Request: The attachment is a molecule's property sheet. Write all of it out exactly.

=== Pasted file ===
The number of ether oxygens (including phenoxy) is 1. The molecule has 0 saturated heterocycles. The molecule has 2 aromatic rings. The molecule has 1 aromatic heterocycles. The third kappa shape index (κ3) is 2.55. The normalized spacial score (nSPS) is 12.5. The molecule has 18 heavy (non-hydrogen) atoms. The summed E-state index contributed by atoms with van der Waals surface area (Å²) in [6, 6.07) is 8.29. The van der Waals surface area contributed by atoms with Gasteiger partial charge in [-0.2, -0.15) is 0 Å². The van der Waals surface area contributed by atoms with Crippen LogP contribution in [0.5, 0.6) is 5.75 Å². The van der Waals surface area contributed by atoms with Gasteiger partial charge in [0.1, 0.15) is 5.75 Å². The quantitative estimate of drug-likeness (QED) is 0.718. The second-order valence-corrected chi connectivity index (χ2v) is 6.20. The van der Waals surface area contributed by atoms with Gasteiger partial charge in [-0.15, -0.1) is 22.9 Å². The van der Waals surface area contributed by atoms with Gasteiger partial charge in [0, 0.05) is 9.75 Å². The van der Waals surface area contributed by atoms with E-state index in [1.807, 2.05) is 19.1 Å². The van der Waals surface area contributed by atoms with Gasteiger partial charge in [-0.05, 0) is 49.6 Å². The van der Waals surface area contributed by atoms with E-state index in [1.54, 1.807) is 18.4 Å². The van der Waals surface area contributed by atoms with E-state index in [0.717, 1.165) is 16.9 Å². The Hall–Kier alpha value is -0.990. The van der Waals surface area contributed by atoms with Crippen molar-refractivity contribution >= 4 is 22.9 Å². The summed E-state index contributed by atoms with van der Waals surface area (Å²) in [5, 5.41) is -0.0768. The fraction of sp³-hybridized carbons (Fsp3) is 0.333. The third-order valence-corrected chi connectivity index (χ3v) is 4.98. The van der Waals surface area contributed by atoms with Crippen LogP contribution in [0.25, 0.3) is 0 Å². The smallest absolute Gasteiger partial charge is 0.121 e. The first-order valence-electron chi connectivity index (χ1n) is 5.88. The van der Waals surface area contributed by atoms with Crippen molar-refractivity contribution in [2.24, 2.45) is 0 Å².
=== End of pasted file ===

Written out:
The number of ether oxygens (including phenoxy) is 1. The molecule has 0 saturated heterocycles. The molecule has 2 aromatic rings. The molecule has 1 aromatic heterocycles. The third kappa shape index (κ3) is 2.55. The normalized spacial score (nSPS) is 12.5. The molecule has 18 heavy (non-hydrogen) atoms. The summed E-state index contributed by atoms with van der Waals surface area (Å²) in [6, 6.07) is 8.29. The van der Waals surface area contributed by atoms with Gasteiger partial charge in [-0.2, -0.15) is 0 Å². The van der Waals surface area contributed by atoms with Crippen LogP contribution in [0.5, 0.6) is 5.75 Å². The van der Waals surface area contributed by atoms with Gasteiger partial charge in [0.1, 0.15) is 5.75 Å². The quantitative estimate of drug-likeness (QED) is 0.718. The second-order valence-corrected chi connectivity index (χ2v) is 6.20. The van der Waals surface area contributed by atoms with Gasteiger partial charge in [-0.15, -0.1) is 22.9 Å². The van der Waals surface area contributed by atoms with Gasteiger partial charge in [0, 0.05) is 9.75 Å². The van der Waals surface area contributed by atoms with E-state index in [1.807, 2.05) is 19.1 Å². The van der Waals surface area contributed by atoms with Gasteiger partial charge in [-0.05, 0) is 49.6 Å². The van der Waals surface area contributed by atoms with E-state index in [1.54, 1.807) is 18.4 Å². The van der Waals surface area contributed by atoms with E-state index in [0.717, 1.165) is 16.9 Å². The Hall–Kier alpha value is -0.990. The van der Waals surface area contributed by atoms with Crippen molar-refractivity contribution >= 4 is 22.9 Å². The summed E-state index contributed by atoms with van der Waals surface area (Å²) in [5, 5.41) is -0.0768. The fraction of sp³-hybridized carbons (Fsp3) is 0.333. The third-order valence-corrected chi connectivity index (χ3v) is 4.98. The van der Waals surface area contributed by atoms with Crippen LogP contribution in [0.25, 0.3) is 0 Å². The smallest absolute Gasteiger partial charge is 0.121 e. The first-order valence-electron chi connectivity index (χ1n) is 5.88. The van der Waals surface area contributed by atoms with Crippen molar-refractivity contribution in [2.24, 2.45) is 0 Å².